Tough quarter for Alimak
Swedish international mast climber and hoist manufacturer and rental company Alimak has reported lower revenues and profits.
Looking at the first half, revenues in the six months were five percent down on the same period last year at SK2.1 billion (€199.6 million) led by a steep fall in sales of Construction equipment, partially offset by higher sales of Industrial equipment and steep rises of After Sales and Rental revenues. Pre-tax profits declined six percent to SK183 million (€17.4 million) due to lower profits in Construction and Industrial divisions partially offset by higher profits from After Sales and Rental.
Moving on the second quarter, sales declined seven percent to SK1.1 billion (€105.6 million) due to a steep fall in Construction revenues and slightly lower Industrial and After Sales revenues, while Rental improved substantially. Pre-tax profits were 7.5 percent lower at SK112.2 million (€10.7 million), with steep falls in profits at the Industrial division and lower Construction profits, with flat revenues from After Sales and Rental. Net debt at the end of the quarter was SK1.1 billion €103.6 million)
Chief executive Tormod Gunleiksrud said: “With two exceptions, the second quarter was a solid quarter for Alimak group. The group as well as most of the business areas reported sequential improvements over previous periods. Construction Equipment, After Sales and Rental delivered solid numbers across the board and volumes are picking up within Industrial Equipment. However, the profit level of this business area is too low. The challenges within the BMU project business have led to lower earnings and are contributing to negative cash flow in the quarter.”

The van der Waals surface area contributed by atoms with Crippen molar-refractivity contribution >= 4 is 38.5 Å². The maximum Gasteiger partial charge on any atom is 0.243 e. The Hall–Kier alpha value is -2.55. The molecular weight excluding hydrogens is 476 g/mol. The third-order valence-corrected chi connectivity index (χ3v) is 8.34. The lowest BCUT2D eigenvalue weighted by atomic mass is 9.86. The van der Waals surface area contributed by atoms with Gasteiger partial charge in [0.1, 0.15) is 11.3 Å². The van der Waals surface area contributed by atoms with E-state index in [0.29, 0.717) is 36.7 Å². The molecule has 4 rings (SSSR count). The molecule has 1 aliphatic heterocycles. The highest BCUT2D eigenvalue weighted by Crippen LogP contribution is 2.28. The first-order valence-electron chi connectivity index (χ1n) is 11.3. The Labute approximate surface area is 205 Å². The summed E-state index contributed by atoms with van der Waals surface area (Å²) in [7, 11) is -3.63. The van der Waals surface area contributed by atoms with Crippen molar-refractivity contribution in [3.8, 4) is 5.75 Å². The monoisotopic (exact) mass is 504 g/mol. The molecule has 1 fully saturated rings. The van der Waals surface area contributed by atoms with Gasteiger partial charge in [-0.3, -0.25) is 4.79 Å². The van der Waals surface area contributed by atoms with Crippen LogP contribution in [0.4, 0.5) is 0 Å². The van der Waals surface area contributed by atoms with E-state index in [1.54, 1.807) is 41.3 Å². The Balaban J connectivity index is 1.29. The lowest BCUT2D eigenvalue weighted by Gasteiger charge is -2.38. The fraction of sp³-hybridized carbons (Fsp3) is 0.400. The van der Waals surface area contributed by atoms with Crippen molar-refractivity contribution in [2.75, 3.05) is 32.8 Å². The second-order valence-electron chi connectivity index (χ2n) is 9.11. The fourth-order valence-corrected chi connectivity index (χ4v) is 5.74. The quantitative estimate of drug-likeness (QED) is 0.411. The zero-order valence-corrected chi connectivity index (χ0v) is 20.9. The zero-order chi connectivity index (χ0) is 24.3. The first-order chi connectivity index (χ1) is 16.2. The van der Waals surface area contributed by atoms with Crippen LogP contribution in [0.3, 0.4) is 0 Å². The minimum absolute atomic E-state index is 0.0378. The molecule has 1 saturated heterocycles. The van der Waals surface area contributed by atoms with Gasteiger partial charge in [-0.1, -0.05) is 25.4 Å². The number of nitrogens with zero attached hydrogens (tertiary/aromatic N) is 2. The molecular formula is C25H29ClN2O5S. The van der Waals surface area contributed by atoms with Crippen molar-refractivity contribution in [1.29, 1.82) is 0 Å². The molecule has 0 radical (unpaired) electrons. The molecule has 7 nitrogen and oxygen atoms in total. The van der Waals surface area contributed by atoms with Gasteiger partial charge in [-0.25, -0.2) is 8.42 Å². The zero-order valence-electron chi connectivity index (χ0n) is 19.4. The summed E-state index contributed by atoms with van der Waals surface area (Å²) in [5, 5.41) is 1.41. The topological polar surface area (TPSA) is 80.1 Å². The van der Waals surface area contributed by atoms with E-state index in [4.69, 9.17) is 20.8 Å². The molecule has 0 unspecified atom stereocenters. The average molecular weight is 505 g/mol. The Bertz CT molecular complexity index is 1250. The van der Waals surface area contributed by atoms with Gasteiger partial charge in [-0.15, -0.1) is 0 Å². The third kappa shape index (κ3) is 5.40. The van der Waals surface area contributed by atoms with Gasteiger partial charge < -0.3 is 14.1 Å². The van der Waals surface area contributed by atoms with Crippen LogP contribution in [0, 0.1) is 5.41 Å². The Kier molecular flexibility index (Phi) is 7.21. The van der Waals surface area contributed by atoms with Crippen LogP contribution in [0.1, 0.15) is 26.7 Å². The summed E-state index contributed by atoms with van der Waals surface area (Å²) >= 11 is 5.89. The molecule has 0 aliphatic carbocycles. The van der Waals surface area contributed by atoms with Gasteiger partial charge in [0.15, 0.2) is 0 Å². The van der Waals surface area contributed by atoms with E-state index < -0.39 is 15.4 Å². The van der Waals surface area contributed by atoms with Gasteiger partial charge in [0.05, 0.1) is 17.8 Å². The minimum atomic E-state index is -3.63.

Alimak is in a state of transformation, having expanded rapidly through acquisitions of businesses in areas, that while related in terms of overall technology, are completely different in terms of market and mentality. The company has a good stake in each of the markets in which it operates, however bringing such diverse operations together was never going to be easy. Future success or failure will rest on how well the company manages this process over the next year or two.
If it gets it right it will have a range of businesses that ought to protect it well from economic and regional market cycles. However, as a public company reporting quarterly it might feel ‘jockeyed’ into taking bold actions, when patience and a less noticeable transformation might be the right strategy for long term success.
Time will tell – watch this space